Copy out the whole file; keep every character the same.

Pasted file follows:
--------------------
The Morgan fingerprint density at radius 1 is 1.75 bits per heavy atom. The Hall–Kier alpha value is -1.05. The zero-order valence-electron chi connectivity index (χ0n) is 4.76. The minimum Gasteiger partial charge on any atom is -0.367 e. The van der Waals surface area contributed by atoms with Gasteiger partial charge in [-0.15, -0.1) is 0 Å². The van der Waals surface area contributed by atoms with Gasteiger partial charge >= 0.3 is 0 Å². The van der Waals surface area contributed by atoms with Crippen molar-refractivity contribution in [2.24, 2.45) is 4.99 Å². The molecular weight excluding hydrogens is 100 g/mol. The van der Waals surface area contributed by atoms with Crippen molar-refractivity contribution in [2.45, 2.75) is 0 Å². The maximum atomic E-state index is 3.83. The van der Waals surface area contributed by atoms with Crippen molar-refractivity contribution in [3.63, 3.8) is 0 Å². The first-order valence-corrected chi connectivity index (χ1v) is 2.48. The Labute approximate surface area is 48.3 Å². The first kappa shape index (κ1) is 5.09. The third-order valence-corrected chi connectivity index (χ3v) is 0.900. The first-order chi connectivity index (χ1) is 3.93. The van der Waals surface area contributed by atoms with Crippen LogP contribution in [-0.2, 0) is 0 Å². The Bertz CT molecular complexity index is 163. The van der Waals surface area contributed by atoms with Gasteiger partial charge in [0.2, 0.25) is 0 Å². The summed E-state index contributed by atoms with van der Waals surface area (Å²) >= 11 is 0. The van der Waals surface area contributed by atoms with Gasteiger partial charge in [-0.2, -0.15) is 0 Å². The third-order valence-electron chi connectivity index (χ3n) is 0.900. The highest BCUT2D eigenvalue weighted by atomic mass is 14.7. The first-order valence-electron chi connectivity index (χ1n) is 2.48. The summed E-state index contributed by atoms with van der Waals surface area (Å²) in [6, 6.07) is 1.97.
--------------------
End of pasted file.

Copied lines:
The Morgan fingerprint density at radius 1 is 1.75 bits per heavy atom. The Hall–Kier alpha value is -1.05. The zero-order valence-electron chi connectivity index (χ0n) is 4.76. The minimum Gasteiger partial charge on any atom is -0.367 e. The van der Waals surface area contributed by atoms with Gasteiger partial charge in [-0.15, -0.1) is 0 Å². The van der Waals surface area contributed by atoms with Gasteiger partial charge >= 0.3 is 0 Å². The van der Waals surface area contributed by atoms with Crippen molar-refractivity contribution in [2.24, 2.45) is 4.99 Å². The molecular weight excluding hydrogens is 100 g/mol. The van der Waals surface area contributed by atoms with Crippen molar-refractivity contribution in [2.45, 2.75) is 0 Å². The maximum atomic E-state index is 3.83. The van der Waals surface area contributed by atoms with Crippen molar-refractivity contribution in [3.63, 3.8) is 0 Å². The first-order valence-corrected chi connectivity index (χ1v) is 2.48. The Labute approximate surface area is 48.3 Å². The first kappa shape index (κ1) is 5.09. The third-order valence-corrected chi connectivity index (χ3v) is 0.900. The first-order chi connectivity index (χ1) is 3.93. The van der Waals surface area contributed by atoms with Crippen LogP contribution in [-0.2, 0) is 0 Å². The Bertz CT molecular complexity index is 163. The van der Waals surface area contributed by atoms with Gasteiger partial charge in [0.2, 0.25) is 0 Å². The summed E-state index contributed by atoms with van der Waals surface area (Å²) >= 11 is 0. The van der Waals surface area contributed by atoms with Gasteiger partial charge in [-0.2, -0.15) is 0 Å². The third-order valence-electron chi connectivity index (χ3n) is 0.900. The highest BCUT2D eigenvalue weighted by atomic mass is 14.7. The first-order valence-electron chi connectivity index (χ1n) is 2.48. The summed E-state index contributed by atoms with van der Waals surface area (Å²) in [6, 6.07) is 1.97.